19 OldYanksFan   ~  Feb 8, 2009 2:12 pm

[17] [18]
Gentlemen... the issue is NOT steroids.. if/what/how much they effect a person. The issue should NOT be morals, either.

The morals, or moral ambiquity, of Steroid Use in MLB has already been discussed, for YEARS, in great detail, in many, many places.
There is probably no ground that has not been covered, and like Abortion and Religion, we will never arrive at anything near a consensus. The morals of "Steroid Use" could be argued Ad infinitum.

However, we know a number of players in MLB have done PEDs.
We have been through the Mitchell investigation already.

One issue is:
If we just found out that Joe Bucktooth, with 97 career MLB ABs and a career OPS+ of 87, tested positive for steroids in 2003....
would there be a discussion? Lots of newspaper and blog articles? All kinds of righteous indignation?

We KNOW over 100 players have been named, and we are aware there are hundreds more unnamed. And now, another specific player was just named.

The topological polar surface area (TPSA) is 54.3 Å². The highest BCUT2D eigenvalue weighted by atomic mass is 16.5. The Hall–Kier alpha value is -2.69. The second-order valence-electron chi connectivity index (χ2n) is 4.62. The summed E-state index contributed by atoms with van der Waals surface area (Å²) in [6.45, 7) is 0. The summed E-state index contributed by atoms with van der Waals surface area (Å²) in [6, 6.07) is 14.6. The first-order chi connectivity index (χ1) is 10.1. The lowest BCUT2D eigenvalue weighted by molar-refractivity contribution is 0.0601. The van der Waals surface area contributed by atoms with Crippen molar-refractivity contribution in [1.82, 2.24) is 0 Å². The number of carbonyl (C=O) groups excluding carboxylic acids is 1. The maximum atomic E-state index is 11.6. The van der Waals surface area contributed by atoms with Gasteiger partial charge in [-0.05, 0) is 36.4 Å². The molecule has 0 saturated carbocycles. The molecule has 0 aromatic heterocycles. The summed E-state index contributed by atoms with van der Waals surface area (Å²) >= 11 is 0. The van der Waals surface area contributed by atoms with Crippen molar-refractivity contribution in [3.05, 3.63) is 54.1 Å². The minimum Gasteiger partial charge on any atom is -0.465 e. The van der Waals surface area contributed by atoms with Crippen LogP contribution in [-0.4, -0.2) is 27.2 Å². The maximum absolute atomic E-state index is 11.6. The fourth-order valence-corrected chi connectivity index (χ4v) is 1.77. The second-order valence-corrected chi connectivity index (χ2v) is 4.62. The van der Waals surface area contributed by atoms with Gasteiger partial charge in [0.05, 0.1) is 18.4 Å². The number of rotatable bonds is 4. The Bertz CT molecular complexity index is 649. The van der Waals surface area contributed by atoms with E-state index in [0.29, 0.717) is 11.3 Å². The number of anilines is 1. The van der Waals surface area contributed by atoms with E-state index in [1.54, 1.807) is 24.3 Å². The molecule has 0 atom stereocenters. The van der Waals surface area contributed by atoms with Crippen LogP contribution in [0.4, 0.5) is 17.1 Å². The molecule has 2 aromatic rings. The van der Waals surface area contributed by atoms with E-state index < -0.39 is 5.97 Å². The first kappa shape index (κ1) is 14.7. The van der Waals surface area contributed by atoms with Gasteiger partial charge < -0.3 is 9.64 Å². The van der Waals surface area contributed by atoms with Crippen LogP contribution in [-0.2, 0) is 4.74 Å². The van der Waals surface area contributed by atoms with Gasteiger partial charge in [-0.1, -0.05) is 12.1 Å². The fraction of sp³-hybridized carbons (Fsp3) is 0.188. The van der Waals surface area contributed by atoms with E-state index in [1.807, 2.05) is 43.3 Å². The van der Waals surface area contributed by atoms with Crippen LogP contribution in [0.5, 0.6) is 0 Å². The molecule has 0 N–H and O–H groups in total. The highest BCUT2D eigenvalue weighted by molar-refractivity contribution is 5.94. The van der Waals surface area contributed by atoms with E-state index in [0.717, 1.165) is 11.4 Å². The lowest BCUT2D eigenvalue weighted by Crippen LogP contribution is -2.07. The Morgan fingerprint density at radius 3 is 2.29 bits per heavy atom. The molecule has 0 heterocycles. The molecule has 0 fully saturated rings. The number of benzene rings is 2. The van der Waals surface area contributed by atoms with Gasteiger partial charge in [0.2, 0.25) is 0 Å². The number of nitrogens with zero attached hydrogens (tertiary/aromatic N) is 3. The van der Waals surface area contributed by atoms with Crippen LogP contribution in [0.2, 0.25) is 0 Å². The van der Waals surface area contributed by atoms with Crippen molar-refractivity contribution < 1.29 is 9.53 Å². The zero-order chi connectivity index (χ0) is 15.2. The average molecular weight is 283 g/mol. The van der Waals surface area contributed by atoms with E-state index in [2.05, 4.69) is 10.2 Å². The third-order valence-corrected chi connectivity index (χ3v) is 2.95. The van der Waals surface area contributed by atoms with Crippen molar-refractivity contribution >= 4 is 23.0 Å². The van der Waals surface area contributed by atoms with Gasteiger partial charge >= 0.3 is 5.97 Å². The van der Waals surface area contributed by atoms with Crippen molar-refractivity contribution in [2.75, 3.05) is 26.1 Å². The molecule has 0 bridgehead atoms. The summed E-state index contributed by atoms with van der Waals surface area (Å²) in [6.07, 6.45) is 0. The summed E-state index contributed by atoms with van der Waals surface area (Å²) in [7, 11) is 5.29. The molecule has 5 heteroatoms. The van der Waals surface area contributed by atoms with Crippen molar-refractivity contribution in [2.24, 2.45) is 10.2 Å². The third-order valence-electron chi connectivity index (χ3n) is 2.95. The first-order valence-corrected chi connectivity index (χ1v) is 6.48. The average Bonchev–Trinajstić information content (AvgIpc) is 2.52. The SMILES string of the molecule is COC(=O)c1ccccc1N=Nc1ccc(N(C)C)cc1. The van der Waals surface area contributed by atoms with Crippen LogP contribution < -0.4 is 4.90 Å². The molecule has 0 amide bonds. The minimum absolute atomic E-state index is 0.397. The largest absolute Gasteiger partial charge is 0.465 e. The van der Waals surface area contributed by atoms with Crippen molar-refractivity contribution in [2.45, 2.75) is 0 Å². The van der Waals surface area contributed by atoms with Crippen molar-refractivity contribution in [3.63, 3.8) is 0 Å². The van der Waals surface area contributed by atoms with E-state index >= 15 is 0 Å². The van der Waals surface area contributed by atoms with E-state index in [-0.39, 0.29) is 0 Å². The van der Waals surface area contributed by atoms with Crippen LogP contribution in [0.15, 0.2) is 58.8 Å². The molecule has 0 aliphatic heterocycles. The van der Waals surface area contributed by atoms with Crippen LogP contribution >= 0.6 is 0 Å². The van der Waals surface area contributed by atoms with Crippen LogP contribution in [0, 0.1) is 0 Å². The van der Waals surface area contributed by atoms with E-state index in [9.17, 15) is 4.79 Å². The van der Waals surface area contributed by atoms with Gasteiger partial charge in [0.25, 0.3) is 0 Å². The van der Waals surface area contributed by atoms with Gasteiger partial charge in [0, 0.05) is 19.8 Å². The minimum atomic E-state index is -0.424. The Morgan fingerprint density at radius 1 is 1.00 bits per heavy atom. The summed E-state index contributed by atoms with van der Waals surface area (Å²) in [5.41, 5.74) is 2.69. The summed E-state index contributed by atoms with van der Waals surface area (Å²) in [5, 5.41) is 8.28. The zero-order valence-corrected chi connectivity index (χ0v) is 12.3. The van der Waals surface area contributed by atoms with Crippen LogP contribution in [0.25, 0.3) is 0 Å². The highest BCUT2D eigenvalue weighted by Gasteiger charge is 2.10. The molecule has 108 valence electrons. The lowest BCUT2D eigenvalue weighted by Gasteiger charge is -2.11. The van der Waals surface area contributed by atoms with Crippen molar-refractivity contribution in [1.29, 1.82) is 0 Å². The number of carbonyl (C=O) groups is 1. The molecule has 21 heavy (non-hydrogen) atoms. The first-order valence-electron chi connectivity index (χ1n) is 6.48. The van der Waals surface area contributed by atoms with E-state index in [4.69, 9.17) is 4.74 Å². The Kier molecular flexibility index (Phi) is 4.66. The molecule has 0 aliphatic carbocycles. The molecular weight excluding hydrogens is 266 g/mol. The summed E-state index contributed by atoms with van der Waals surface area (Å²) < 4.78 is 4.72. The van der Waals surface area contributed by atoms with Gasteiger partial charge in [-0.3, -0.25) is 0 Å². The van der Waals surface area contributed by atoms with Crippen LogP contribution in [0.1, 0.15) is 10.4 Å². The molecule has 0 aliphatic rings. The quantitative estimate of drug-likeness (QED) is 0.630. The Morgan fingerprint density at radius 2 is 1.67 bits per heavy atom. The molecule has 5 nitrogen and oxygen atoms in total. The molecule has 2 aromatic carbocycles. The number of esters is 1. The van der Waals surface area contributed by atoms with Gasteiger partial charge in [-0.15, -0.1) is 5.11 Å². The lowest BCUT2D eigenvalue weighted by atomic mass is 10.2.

A Mr. Alex Rodeiguez.

So, in the context of the FACTS we already know about, what are the issues here related to this specific event?

So IMHO, the issue is: What does naming ONE more player mean?

20 The Hawk   ~  Feb 8, 2009 2:27 pm

The issue is that A Rod apparently cheated. I really don't see how there's any confusion about that.

21 williamnyy23   ~  Feb 8, 2009 2:39 pm

[19] It means holier than though columnists and righteous fans can sit in moral judgment of another "rich, selfish, overpaid, phony" athlete. As you can see from the litany, which is often used when discussing modern athletes, the judgment started long before steroids. These allegations and revelations are just another outlet.

I think the bottom line is that people like drama, and they like cathartic experience of seeing someone else punished severely for even their mildest mistakes. So, if that means breaking the law by leaking confidential grand jury evidence, so be it. Who cares about the rights that protect us all when we can publicly embarass another "rich, selfish, overpaid, phony" athlete.

22 The Hawk   ~  Feb 8, 2009 2:59 pm

[21] All that may be true but I think it's myopic to not see the inherent interest a story like this holds. The "best player in baseball" CHEATED. Everything else is ancillary ... Might be interesting but any attempt to put those issues ahead of the primary one is contrived, imho.